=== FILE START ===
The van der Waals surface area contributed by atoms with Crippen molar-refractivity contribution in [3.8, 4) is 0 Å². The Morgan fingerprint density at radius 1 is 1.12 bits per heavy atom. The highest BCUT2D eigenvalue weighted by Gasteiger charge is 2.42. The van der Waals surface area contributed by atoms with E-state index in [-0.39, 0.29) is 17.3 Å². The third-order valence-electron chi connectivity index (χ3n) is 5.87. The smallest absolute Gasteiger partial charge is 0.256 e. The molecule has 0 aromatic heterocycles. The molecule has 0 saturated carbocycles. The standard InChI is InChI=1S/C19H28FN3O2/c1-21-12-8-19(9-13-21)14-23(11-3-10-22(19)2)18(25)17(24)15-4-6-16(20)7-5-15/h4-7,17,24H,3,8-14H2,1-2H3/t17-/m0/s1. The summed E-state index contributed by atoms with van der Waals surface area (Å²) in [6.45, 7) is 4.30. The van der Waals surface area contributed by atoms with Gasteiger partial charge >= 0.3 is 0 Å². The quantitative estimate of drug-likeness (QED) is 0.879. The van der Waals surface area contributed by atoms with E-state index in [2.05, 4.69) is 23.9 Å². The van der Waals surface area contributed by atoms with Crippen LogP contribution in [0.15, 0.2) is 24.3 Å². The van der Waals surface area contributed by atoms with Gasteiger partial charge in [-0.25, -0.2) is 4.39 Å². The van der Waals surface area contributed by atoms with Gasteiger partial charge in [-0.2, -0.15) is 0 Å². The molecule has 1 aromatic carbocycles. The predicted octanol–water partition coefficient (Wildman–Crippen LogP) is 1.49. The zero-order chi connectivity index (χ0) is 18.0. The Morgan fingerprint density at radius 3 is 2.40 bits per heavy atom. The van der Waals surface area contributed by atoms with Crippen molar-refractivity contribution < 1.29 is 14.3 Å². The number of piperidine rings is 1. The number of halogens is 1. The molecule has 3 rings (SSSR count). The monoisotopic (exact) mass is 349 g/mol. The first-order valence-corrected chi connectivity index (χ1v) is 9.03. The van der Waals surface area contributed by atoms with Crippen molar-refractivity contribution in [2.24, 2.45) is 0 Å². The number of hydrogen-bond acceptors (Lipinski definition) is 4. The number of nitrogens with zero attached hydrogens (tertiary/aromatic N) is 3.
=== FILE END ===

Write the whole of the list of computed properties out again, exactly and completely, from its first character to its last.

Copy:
The van der Waals surface area contributed by atoms with Crippen molar-refractivity contribution in [3.8, 4) is 0 Å². The Morgan fingerprint density at radius 1 is 1.12 bits per heavy atom. The highest BCUT2D eigenvalue weighted by Gasteiger charge is 2.42. The van der Waals surface area contributed by atoms with E-state index in [-0.39, 0.29) is 17.3 Å². The third-order valence-electron chi connectivity index (χ3n) is 5.87. The smallest absolute Gasteiger partial charge is 0.256 e. The molecule has 0 aromatic heterocycles. The molecule has 0 saturated carbocycles. The standard InChI is InChI=1S/C19H28FN3O2/c1-21-12-8-19(9-13-21)14-23(11-3-10-22(19)2)18(25)17(24)15-4-6-16(20)7-5-15/h4-7,17,24H,3,8-14H2,1-2H3/t17-/m0/s1. The summed E-state index contributed by atoms with van der Waals surface area (Å²) in [6.45, 7) is 4.30. The van der Waals surface area contributed by atoms with Gasteiger partial charge >= 0.3 is 0 Å². The quantitative estimate of drug-likeness (QED) is 0.879. The van der Waals surface area contributed by atoms with E-state index in [2.05, 4.69) is 23.9 Å². The van der Waals surface area contributed by atoms with Crippen LogP contribution in [0.15, 0.2) is 24.3 Å². The van der Waals surface area contributed by atoms with Gasteiger partial charge in [-0.25, -0.2) is 4.39 Å². The van der Waals surface area contributed by atoms with Gasteiger partial charge in [-0.2, -0.15) is 0 Å². The molecule has 1 aromatic carbocycles. The predicted octanol–water partition coefficient (Wildman–Crippen LogP) is 1.49. The zero-order chi connectivity index (χ0) is 18.0. The Morgan fingerprint density at radius 3 is 2.40 bits per heavy atom. The van der Waals surface area contributed by atoms with Crippen molar-refractivity contribution < 1.29 is 14.3 Å². The number of piperidine rings is 1. The number of halogens is 1. The molecule has 3 rings (SSSR count). The monoisotopic (exact) mass is 349 g/mol. The first-order valence-corrected chi connectivity index (χ1v) is 9.03. The van der Waals surface area contributed by atoms with Crippen molar-refractivity contribution in [2.24, 2.45) is 0 Å². The number of hydrogen-bond acceptors (Lipinski definition) is 4. The number of nitrogens with zero attached hydrogens (tertiary/aromatic N) is 3.